Johannesburg - Newcomer opposition party GOOD said on Friday its member of the Western Cape provincial legislature Brett Herron had asked the office of the Public Protector in Cape Town to probe whether the sale of a prime piece of property in the central business district to Growthpoint Properties was above board.
Civil society organisations opposed to the sale have alleged that Growthpoint paid approximately R140 million less than the property was worth when it bought a site on Lower Long Street in 2016, GOOD said in a statement.
It said the Cape Town council had this week refused to release a forensic report on the matter to the public.
“If profits are made from the sale of valuable assets belonging to the state those profits must accrue to the citizens, not private companies," Herron said.
"In this instance, instead of the developer scoring a walloping R140 million discount, the city could have used the additional cash to build 1,000 fully subsidised homes, several new libraries, or to install better lighting and surveillance equipment in communities that bear the brunt of gangsterism and crime."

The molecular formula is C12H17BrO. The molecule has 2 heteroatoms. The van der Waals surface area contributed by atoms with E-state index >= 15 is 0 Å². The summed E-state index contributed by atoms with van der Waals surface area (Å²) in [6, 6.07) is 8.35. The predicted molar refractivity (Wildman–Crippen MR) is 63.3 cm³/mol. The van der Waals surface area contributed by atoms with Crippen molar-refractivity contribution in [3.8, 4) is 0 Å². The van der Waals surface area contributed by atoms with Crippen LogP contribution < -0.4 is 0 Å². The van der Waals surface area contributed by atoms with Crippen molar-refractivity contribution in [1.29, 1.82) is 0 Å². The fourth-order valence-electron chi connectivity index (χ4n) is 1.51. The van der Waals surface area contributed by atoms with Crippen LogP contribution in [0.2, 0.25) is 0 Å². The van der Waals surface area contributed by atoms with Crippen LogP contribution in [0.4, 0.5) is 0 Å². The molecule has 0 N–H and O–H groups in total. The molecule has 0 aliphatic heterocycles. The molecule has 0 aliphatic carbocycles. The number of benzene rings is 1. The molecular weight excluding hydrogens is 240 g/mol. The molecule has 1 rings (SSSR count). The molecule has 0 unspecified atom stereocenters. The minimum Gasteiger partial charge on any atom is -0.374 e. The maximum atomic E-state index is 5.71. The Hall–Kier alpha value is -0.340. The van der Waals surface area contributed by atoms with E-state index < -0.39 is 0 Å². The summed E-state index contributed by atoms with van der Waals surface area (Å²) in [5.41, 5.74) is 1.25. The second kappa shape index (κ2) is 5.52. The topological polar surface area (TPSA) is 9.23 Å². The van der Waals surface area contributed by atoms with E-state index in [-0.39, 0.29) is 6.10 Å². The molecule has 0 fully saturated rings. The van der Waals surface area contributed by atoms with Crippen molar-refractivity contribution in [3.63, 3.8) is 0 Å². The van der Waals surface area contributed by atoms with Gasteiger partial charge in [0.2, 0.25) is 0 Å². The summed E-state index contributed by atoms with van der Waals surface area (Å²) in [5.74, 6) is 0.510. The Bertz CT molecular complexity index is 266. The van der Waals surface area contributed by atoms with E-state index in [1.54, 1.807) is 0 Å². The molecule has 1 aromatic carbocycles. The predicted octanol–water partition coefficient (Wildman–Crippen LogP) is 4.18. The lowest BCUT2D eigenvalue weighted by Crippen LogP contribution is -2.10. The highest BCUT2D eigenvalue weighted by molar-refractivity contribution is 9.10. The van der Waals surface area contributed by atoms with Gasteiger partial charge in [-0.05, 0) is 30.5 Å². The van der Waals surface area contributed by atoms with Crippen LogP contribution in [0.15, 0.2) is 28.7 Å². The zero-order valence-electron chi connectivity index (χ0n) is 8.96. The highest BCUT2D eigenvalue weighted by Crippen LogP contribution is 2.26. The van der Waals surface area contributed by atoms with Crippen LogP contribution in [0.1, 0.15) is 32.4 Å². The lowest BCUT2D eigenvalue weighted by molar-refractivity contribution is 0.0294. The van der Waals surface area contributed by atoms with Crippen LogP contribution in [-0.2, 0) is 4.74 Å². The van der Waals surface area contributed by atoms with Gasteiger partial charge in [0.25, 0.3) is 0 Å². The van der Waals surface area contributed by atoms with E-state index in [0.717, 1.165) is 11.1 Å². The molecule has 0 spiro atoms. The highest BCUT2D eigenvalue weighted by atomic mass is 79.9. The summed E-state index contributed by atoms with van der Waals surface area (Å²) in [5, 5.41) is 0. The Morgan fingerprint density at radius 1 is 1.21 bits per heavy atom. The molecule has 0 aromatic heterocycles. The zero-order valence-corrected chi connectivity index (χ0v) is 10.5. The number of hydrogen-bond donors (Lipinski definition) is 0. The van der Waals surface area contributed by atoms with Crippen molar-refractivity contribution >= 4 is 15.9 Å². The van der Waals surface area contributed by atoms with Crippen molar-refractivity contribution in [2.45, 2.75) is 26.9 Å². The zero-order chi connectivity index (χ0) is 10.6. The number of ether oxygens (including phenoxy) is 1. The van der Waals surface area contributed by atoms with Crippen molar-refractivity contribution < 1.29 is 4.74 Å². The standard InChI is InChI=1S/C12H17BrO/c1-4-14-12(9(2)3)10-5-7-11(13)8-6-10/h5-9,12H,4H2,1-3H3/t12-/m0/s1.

He said besides determining the legality of the deal process, GOOD hoped the Public Protector's office was able to establish the true nature of the relationship between the Democratic Alliance and the property company.
The DA controls Western Cape province and has also, since 2016 municipal elections, run Johannesburg municipality in collaboration with other parties.
GOOD leader Patricia de Lille left the DA last year.
In April, GOOD asked the City of Johannesburg’s integrity commissioner to investigate what it said was about R200 million in annual rates discounts to Growthpoint.
Johannesburg mayor Herman Mashaba demanded that Herron retract what he called libelous accusations that the discounts related to the mayor's former links with the property company.
African News Agency/ANA